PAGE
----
Friday, January 30, 2009

Let's Get This Straight

By now you should've realized the following:

  1. You like being scared.
  2. You hate being too full.
When you were younger you thought it was the other way around. But you were wrong.

No, you were wrong.

Thursday, January 29, 2009

Snow Day Pics

Cute drapes, eh?

The haunted house out back.

Eaves are for thieves.

Columbus Road. You can't see it, but just off to the left is a
Coke machine outside the mechanic's place.

As If That Wasn't Enough

I dreamed of true love. It lasted for one whole second this morning at about 4:47 before the power of the unadulterated imaginary emotion woke me right up.

I looked at the clock, took a sip of water, and went back to sleep.

Wednesday, January 28, 2009

The Meaning of Serendipity

Yesterday was a very productive day. From 6 in the morning on I was moving in the right direction, marking things off the list, capitalizing on the minutes. It's hard work being that focused, but the reward is a good night's sleep, and I wanted it.

Seriously, remember being a missionary (or, for the rest of you: "Imagine being a missionary.")? Your time is consecrated so you're mildly obsessed with not wasting any of it. You're on your feet all day, in a perpetual rush, and any time when your body might rest—say, waiting for the bus—you instead work your mind, trying to memorize something or other, in my case, the dictionary. By the end of the day you're exhausted and you lay down on your mat and you fall asleep in 17 seconds and there's no worrying about dreams waking you or tossing waking you or anything. Did anyone ever have a bad night's sleep after a good day's missionary work?

That's what I was ready for, and I was ready for it at 9 on the clock. So as not to be troubled by a frenzied mind, I spent that last hour slowing down. I cleaned up and packed my bag for the morning. I turned the lights down low and sat by my bed and read Emerson. I emptied my memory bucket of whatever needed to be remembered for the next day by writing it all down. I breathed deeply, a little pranayama, if you will. I prayed. And then I jumped into bed, turned out the lights,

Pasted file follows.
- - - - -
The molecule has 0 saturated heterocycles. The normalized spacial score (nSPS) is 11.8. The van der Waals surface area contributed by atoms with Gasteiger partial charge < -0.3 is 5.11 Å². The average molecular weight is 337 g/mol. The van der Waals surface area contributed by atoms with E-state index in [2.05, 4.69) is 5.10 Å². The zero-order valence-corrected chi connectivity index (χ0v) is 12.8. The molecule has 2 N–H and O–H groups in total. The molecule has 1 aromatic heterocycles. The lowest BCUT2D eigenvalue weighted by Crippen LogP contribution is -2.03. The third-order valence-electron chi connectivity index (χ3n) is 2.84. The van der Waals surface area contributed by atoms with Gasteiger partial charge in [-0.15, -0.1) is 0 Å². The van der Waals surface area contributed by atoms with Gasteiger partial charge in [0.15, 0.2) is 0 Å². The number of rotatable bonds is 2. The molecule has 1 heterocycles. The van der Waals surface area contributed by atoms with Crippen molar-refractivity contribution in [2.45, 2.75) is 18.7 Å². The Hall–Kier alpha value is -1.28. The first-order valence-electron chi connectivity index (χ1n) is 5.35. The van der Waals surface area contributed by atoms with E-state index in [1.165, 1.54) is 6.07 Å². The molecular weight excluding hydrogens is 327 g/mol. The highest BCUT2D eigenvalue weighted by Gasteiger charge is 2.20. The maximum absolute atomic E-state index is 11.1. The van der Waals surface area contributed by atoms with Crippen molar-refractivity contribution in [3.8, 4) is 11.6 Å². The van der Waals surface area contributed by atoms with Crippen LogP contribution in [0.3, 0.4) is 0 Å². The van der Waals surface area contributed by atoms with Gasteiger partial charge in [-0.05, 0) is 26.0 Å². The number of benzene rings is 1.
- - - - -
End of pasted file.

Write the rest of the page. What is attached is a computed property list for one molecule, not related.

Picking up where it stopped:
And proceeded to not fall asleep.

I did crossword puzzles on my Gameboy. I read about Shackleton's incredible voyage. I thought; I tried not to think. I got up and wrote an email. I got hungry (the very worst part of insomnia). I did more puzzles.

The point of going to bed at 10 is that I have to get up at 6 to be ready for class. I watched my clock tick away my 8 hours:

7, 6, 5, 4.

I fell asleep sometime after 3.

Did I mention that part of what made me so productive was the fact that Athens was covered in snow? The grade schools were cancelled, but not the university. Still, there wasn't much to leave home for after getting back from class. Kate and I had barely got there in the first place, despite 4-wheel drive, and the walk home had been, uh, slushy.

When the alarm went off at 6 I was too tired to be furious. I looked out the window at the sidewalk I had trudged home across the day before and imagined trudging it again in a few hours. It looked like the footprint-pocked slush had refrozen into icy, peaked, death. I grew crafty: I could cancel class. I'm the teacher, after all. I don't need the school's authority to call it off, and it being only 6, none of my students would be up yet—they'd wake in an hour or so and see my email and rejoice!

Wait, this sounded suspiciously like the promises I make to myself in the morning. If my brother were there he wouldn't have even bothered to point out the flaws in my groggy reasoning; he'd have just said in disgust, "You're not making any sense—go back to SLEEP."